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    There needs to be one unifying distro of Linux simply to get things done. Yes, I know... the Linux community is all about choice but as I said before in a previous post in this thread, the average user couldn't give a rat's ass about choice. All they care about is if it works; nothing more, nothing less. Build one distro of Linux for the average user where any and all decision making has been taken out of the hands of the user for the average user doesn't want to make those decisions, they just want to sit down at their computer and do what needs to be done. Of course you can build in a "power user" mode that enables advanced stuff but again, that's not for the average user. Do that and that Linux distro will be the one that kills Microsoft.

    As for everyone else in the Linux community, the existence of that distro I'm talking about above won't at all take away the choice that Linux users oh so much love to say that they want. You can still have your choice of distros, it just means that you don't get any support when things don't go right. The software company would disavow you if you choose to go your own way.
     
  9. Stoly

    Stoly [H]ardness Supreme

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    As was 2018, 2017, 2016.... you get the idea... :D:D:rolleyes::rolleyes:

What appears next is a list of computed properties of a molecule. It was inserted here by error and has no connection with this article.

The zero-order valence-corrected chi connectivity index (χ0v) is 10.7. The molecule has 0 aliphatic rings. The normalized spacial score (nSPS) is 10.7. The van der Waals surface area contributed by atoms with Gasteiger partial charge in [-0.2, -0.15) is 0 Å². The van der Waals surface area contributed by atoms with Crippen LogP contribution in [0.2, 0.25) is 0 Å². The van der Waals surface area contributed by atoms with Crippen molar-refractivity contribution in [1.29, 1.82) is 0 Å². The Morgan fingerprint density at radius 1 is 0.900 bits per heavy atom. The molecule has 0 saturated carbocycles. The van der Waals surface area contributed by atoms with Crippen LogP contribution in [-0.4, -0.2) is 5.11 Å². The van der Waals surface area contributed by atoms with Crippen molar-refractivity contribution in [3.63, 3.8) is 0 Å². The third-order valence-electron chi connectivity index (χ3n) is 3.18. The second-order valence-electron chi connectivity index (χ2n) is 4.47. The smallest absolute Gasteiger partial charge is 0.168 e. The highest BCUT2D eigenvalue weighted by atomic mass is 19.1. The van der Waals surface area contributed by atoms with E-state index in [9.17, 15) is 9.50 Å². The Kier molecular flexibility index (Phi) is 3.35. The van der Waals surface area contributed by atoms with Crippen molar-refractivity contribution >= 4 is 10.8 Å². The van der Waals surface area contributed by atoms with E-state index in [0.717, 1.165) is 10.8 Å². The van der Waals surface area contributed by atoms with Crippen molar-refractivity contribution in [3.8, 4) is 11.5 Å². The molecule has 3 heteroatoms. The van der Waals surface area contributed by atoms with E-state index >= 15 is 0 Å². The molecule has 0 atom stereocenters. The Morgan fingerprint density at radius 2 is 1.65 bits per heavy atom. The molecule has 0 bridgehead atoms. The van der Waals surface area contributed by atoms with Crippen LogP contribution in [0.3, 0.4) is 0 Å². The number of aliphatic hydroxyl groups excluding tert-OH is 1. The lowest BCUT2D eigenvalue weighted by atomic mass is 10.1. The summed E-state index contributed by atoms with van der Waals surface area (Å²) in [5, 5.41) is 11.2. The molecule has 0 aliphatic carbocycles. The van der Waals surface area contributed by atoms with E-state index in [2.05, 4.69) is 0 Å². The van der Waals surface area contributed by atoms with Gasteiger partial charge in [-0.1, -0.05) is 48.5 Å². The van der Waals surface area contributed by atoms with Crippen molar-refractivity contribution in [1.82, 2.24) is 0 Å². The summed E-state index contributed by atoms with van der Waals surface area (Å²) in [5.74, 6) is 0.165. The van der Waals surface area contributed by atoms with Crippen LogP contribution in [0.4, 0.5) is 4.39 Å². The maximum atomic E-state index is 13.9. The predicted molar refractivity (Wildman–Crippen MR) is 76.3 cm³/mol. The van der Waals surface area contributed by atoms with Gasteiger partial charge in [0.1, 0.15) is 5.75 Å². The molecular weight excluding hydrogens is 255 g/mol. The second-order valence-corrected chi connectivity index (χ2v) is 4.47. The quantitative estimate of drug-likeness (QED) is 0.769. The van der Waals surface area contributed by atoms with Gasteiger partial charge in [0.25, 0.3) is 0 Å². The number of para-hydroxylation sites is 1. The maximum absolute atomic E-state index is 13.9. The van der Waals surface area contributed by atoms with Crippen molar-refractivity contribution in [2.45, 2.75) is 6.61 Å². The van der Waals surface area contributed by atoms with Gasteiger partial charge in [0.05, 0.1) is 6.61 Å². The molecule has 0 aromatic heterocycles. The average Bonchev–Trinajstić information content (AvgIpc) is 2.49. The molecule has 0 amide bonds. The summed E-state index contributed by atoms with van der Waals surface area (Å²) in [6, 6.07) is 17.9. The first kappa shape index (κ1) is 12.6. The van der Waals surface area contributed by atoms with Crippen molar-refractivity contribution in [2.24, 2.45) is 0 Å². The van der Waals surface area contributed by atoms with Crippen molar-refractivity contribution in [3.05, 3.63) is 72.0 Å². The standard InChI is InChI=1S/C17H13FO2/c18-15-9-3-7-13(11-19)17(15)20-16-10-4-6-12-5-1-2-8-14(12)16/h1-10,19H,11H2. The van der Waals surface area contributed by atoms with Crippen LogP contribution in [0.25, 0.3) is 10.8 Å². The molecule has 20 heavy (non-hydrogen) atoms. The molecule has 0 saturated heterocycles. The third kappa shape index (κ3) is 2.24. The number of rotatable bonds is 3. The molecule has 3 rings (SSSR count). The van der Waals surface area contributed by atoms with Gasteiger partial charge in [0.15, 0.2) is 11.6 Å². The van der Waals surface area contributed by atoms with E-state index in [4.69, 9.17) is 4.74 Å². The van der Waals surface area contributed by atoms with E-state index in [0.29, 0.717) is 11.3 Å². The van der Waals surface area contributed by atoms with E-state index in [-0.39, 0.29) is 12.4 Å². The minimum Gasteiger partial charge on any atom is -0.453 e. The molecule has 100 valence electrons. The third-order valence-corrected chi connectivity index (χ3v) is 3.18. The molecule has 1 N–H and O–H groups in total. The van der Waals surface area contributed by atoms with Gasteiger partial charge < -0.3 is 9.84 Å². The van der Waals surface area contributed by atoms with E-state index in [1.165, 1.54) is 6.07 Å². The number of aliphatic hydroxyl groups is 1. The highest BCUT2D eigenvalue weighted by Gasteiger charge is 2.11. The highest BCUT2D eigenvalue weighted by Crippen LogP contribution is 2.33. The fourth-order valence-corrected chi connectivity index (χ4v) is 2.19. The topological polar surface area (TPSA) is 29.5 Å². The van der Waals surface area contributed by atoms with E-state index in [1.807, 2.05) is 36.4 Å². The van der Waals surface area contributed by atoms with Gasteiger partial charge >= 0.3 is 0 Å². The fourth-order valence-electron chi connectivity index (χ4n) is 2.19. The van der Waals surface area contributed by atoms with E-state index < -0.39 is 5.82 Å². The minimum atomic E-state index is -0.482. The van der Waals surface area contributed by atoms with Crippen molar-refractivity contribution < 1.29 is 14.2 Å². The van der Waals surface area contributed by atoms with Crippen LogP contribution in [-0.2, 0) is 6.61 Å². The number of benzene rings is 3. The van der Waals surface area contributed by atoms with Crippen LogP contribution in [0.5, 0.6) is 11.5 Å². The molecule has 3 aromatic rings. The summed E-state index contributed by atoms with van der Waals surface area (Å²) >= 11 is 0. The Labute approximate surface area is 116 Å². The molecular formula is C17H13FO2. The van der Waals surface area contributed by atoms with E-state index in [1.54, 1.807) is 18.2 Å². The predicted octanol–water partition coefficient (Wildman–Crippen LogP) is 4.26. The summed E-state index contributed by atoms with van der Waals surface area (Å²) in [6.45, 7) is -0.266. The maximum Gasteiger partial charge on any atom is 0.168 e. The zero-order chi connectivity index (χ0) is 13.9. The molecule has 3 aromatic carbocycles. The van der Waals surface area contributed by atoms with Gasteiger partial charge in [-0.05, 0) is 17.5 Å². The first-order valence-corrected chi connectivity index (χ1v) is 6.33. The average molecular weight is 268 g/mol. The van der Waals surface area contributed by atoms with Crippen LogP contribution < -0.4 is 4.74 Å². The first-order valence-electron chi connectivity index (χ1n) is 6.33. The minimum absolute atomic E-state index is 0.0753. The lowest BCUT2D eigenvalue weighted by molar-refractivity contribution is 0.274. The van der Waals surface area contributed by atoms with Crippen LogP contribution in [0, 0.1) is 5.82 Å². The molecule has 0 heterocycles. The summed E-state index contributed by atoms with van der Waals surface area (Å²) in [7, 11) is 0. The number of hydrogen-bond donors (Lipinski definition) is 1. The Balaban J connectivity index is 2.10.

10. Stoly

    Stoly [H]ardness Supreme

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    Or you can just use windows... :D:D
     
  11. odditory

    odditory [H]ardness Supreme

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    FortNite would like a word. There it's kids, and adults whose brains never fully formed.

    You're partially right though - there's a generational shift happening in gaming, with a critical mass of iPad kids that have only known free mobile games.
     
    Last edited: Feb 26, 2019
  12. horskh

    horskh Limp Gawd

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    A derogatory statement on the internet was said about a technology I enjoy. Must resist the urge to rage.

    Many folks here enjoy building their own computers. Running a Linux desktop can be the software equivalent. You learn about how the OS components come together. You pick your preferred distribution, and within that you may pick your desktop and other software. It's a learning experience. But in the end, if you really don't like it, you haven't spent anything on it.
     
  13. Stoly

    Stoly [H]ardness Supreme

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    I think its funny how there´s supposed to be an "avegare joe" Linux

    I recall at some point Ubunto, Debian, Mint, Manjaro were supposed to for the Average Joe...

    I'll just keep waiting for the next Average Joe Linux.
     
  14. Zarathustra[H]

    Zarathustra[H] Official Forum Curmudgeon

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    Nah, that would be about 1000 times more frustrating than having to reboot every once in a while. :p
     
  15. Zarathustra[H]

    Zarathustra[H] Official Forum Curmudgeon

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    In many ways Ubuntu/Mint are easier than Windows.

    I can pop in a Mint USB install thumbdrive, and be up and running with a fully installed Mint install in less than 10 minutes. I don't need to hunt down drivers, most of my software is already installed, it just works.